The history of WMR began with the Recovery Movement in community mental health.  In the early 1990s, the Ohio Department of Mental Health (ODMH) supported research about recovery from the perspective of people who experienced mental health and substance abuse challenges.  Knowledge gained from this research led to the development of consumer-operated programs and agencies that supported recovery in unique ways.  Peer support programs, peer-led education and self-help groups, and holistic wellness activities were developed.  The first toolkit on recovery was developed for providers as an emerging best practice in behavioral healthcare.  

      In partnership with ODMH, the Wellness Management and Recovery Coordinating Center of Excellence (WMR CCOE) was created to advance the technology of recovery in Ohio. The partnership with ODMH made research and development support available for programs, and helped WMR create effective person-centered healthcare activities and programs. 

      Over the last six years, WMR has worked with consumers, agencies, and communities in 26 diverse settings across the state of Ohio.  WMR provides practical tools for recovery and wellness for people living with psychiatric illness.  The organization also helps healthcare and behavioral healthcare providers learn about recovery and integrate recovery principles and practices as part of treatment.  Organizations that provide WMR programs offer new and unique options for recovery, and program participants experience better outcomes and greater self-determination in reaching their wellness goals.  

      One of the key WMR programs is a small group learning program for adults who have a mental health diagnosis and may have co-occurring disorders including substance use. The program helps people develop better decision-making skills, positive expectations, and more healthy lifestyles through modeling behaviors and practicing new skills. Participants set individual goals and identify behaviors they want to change.  WMR sessions are not classes, lectures, or forums.  They are interactive sessions that have both an educational and an entertaining aspect.  

      They create a context through which people can examine their goals, develop skills to enhance their recovery, and receive feedback from others




      WMR also provides recovery-oriented events, activities, and learning opportunities.  The organization encourages people to get involved in holistic activities that develop mind, body, and spirit to promote recovery in a broader context.  WMR has sponsored events that teach self-expression through art, music, dance, and other performance arts.  


      The agency also sponsors events that connect people with alternative healing therapies such as Reiki, yoga, Qi Gong,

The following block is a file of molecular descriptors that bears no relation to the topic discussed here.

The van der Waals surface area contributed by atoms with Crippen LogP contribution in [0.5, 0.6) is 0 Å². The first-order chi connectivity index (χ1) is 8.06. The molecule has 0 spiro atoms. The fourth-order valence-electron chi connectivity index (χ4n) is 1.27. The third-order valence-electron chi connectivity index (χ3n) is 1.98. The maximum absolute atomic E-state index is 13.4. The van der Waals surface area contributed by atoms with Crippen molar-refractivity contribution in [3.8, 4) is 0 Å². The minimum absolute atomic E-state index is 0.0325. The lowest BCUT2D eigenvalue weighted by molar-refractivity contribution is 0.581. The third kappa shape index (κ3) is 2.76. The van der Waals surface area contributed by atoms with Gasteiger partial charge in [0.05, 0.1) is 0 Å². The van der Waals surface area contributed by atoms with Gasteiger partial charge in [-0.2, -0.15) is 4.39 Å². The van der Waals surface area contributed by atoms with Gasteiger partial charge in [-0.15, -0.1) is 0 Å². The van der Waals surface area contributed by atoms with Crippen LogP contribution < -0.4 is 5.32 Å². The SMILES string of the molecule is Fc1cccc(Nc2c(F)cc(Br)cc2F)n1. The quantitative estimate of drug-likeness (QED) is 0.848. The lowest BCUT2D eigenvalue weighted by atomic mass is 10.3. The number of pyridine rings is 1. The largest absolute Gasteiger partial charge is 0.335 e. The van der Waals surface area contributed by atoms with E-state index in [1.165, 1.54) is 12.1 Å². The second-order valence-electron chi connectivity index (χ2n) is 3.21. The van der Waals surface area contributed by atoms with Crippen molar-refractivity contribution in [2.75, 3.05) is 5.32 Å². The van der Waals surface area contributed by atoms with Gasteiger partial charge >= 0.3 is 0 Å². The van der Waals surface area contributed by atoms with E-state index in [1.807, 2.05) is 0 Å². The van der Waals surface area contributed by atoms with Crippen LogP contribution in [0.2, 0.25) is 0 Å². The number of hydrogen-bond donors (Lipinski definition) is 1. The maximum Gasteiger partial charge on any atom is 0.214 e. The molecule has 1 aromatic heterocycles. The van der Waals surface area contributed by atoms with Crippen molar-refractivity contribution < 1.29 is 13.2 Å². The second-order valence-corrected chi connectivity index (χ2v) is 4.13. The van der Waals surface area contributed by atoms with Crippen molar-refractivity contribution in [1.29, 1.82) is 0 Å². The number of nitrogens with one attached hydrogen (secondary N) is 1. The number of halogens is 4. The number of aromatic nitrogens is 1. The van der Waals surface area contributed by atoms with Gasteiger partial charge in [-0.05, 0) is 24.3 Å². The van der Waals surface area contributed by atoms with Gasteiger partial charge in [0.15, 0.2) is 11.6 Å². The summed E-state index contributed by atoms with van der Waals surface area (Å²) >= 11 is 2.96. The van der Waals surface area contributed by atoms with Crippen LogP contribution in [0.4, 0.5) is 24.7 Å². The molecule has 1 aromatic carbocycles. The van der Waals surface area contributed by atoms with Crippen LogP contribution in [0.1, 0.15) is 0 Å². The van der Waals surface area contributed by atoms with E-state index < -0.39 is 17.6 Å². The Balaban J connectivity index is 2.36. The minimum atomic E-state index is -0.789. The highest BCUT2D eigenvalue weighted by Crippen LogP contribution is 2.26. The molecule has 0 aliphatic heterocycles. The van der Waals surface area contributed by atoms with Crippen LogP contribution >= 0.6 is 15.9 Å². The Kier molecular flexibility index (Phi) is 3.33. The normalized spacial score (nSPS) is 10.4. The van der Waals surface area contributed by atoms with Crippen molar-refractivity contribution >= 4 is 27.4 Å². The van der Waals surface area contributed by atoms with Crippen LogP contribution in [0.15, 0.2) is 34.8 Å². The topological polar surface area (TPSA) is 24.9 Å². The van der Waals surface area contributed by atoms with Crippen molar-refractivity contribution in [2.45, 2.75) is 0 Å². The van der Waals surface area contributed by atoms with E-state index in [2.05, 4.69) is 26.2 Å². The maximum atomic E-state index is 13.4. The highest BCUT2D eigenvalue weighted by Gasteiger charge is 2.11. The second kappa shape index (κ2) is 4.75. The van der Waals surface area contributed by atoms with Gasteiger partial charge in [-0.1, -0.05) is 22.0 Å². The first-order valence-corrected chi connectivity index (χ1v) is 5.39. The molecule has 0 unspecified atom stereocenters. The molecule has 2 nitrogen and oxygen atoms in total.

Wellfest is ever evolving and growing, Soon to become the premiere event of it’s kind in Ohio, we look forward to continuing to bring together the people, places and resources that support’s Ohio in building and sustaining communities of wellness for all of its citizens


      Wellfest Ohio is scheduled, organized,  and coordinated to align with SAMHSA’s Wellness Initiative-Promoting Wellness for People With Mental Health and Substance Use Conditions, National Recovery Month, and National Wellness Week.

      Since 2007, SAMHSA has promoted the improved wellness of people with mental health and substance use conditions by engaging, educating, and training providers, consumers, and policy makers. SAMHSA partnered with the U.S. Food and Drug Administration’s Office of Women’s Health (FDA/OWH) to disseminate wellness messages and motivate individuals and community organizations to take action through a Pledge for Wellness. Already, more than 3,000 national and community organizations are taking action for wellness.

      In 2011, SAMHSA and FDA/OWH launched the first National Wellness Week as part of SAMHSA’s National Recovery Month. National Wellness Week takes place during the third week of September. During National Wellness Week, the aim is to inspire individuals, families, behavioral health and primary care providers, and peer-run, faith-based, and other community organizations to improve their health behaviors, while also exploring their talents, skills, interests, social connections, and environment to incorporate the Eight Dimensions of Wellness into their lives as part of a holistic lifestyle. National Wellness Week’s overarching theme every year is Living Wellness, to emphasize that no matter which dimension of wellness we focus on, our ultimate goal is to live well—within our bodies, minds, and communities. The theme also shows that wellness is not static or finite; rather, it’s a continuous journey.

      In their inaugural year,SAMHSA  mobilized more than 100 peer-run, faith-based, and other community organizations—including schools, clinics, and employers, as well as behavioral health and primary care providers—to organize activities during National Wellness Week, to host events, or promote messages encouraging theEight Dimensions of Wellness.

      National Wellness Week 2013 Schedule  Monday, September 16


      Overview of Eight Dimensions


      Overarching activities about SAMHSA's Wellness Initiative, National Wellness Week, and how the Eight Dimensions help people recover and build resilience, especially when confronted with traumatic, mental health, or substance use challenges.

       Tuesday, September 17


      Physical Dimension


      Activities promoting healthy behaviors, including smoking cessation, physical activity, nutrition, adequate sleep, and safe medication use.

       Wednesday, September 18


      Intellectual Dimension


      Activities encouraging individuals to participate in the Artistic Expression for Wellness national activity, such as writing poetry or developing artwork. Also, messages inspiring creativity and mentally stimulating activities, such as writing poetry or teaching others about one's area of interest.


      • Artistic Expression for Wellness national activity

       Thursday, September 19


      Spiritual Dimension


      Activities encouraging incorporating pursuits such as meditation, prayer, or music into one's efforts to enhance recovery.

       Friday, September 20


      Social and Emotional Dimensions